• I think it helped that I'd literally finished my third reread of the book the morning before I went to see the movie, but there were enough book references and lines that I found myself smiling throughout the majority of the movie at how similar it was to the book itself. Don't forget I said similar, not the same....similar, it's a key word.
WHAT I DISLIKEDArt3mis was annoying af. I quite liked her, and the build up of her character in the book, but in the movie, I down right hated her and found her extremely annoying. She was probably the worst part of the movie for me! I know they can't cut her out because she's a main character, but I feel that without her, the movie would have been a lot better. She was actually better as a voice actor for her avatar than she was in real life #sorrynotsorry.
• I hate this in books and I also hate it in movies, but pointless romance has NEVER been my thing. The whole book was set over the span of about a year maybe? This movie must have been set over around 48 hours, and yet suddenly Parzival (Wade Watts) is suddenly in love with someone that he met for 5 minutes and has cyber stalked for longer. PLUS, it's all on an online game! They had zero chemistry, and they were just always so wooden around each other (maybe that was just the acting?) that it was most definitely not believable in the slightest.
• I have to admit that I read this somewhere before I went to see the film, but I 100% agree with it - the film is focussed more on the action than it is on the development of the characters. I didn't feel anything for any of the characters, and I honestly don't think I would have shed a single tear if any of them had died in the real world. You didn't get to know them or what they were about, it was all surface level and quite disappointing. Yeah, I get that it's an "action based sci-fi movie" but that doesn't mean you can't have relatable characters.
• Ready Player One is heavily, HEAVILY revolved around 80s culture, and other than all the references in the background of the movie, there was very little reference to the 80s in the plot, which was disappointing. I discussed liking the challenges being different and exciting, but every single challenge in the book was 80s related, whether that be from movies to music to video games, and I think only one reference of playing a video game was shown in the entire film. Yeah yeah, I get that you can't show a character playing pacman for hours on end to get the highest possible score, but at least show some kind of reference.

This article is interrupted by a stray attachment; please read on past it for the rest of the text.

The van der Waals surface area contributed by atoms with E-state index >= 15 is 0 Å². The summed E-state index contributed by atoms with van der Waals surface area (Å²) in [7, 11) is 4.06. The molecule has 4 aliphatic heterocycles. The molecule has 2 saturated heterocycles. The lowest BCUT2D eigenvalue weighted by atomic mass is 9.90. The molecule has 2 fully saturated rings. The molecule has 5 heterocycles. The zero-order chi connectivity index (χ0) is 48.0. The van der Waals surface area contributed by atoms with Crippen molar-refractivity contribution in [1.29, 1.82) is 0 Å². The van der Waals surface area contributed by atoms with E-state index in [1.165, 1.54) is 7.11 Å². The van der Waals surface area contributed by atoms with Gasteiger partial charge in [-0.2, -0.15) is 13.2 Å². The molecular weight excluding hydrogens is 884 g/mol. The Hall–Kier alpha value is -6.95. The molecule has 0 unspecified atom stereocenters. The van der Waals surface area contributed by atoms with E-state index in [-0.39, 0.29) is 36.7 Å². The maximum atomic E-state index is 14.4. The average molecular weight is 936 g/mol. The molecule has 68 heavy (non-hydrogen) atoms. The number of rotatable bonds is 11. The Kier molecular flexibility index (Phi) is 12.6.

• I didn't like the fact that the characters were friends and met so soon after the challenge began - these were probably my least favourite scenes in the film and they just weren't explained thoroughly enough. I totally understand that they can't show Wade being a social recluse for the entire film in his own flat and that they needed to be together sooner, but NOTHING WAS EXPLAINED! How did Ar3mis find Wade? Who was the bald guy with the tattoo (like literally he disappeared after a while)? How come they all lived so damn close to each other? What was this rebellion? It started off with a company, and ended up with the five of them? Every single other person couldn't have been captured. Also, and this bugged me, Daito and Sho (No idea why his name was changed from Shoto, it's two bloody letters) weren't even friends with the others in the book - the two brothers just put up with the others to a certain extent.
FINAL THOUGHTS I'm torn, so freaking torn! I came out of the cinema thinking that they did a pretty good job of the book to movie adaptation, but as I've had time to process everything I've realised I don't think I like it as much as I thought I did - I think I got caught up in the moment. There's positives and negatives to every aspect that I wrote about and I think I need to see it again. I don't think it helps that this is my favourite book ever ever EVER, but I don't think I have a solid answer as to whether I did or didn't like this film. The book's AMAZING though, so definitely give that a read as soon as you can: Kindle US/Kindle UK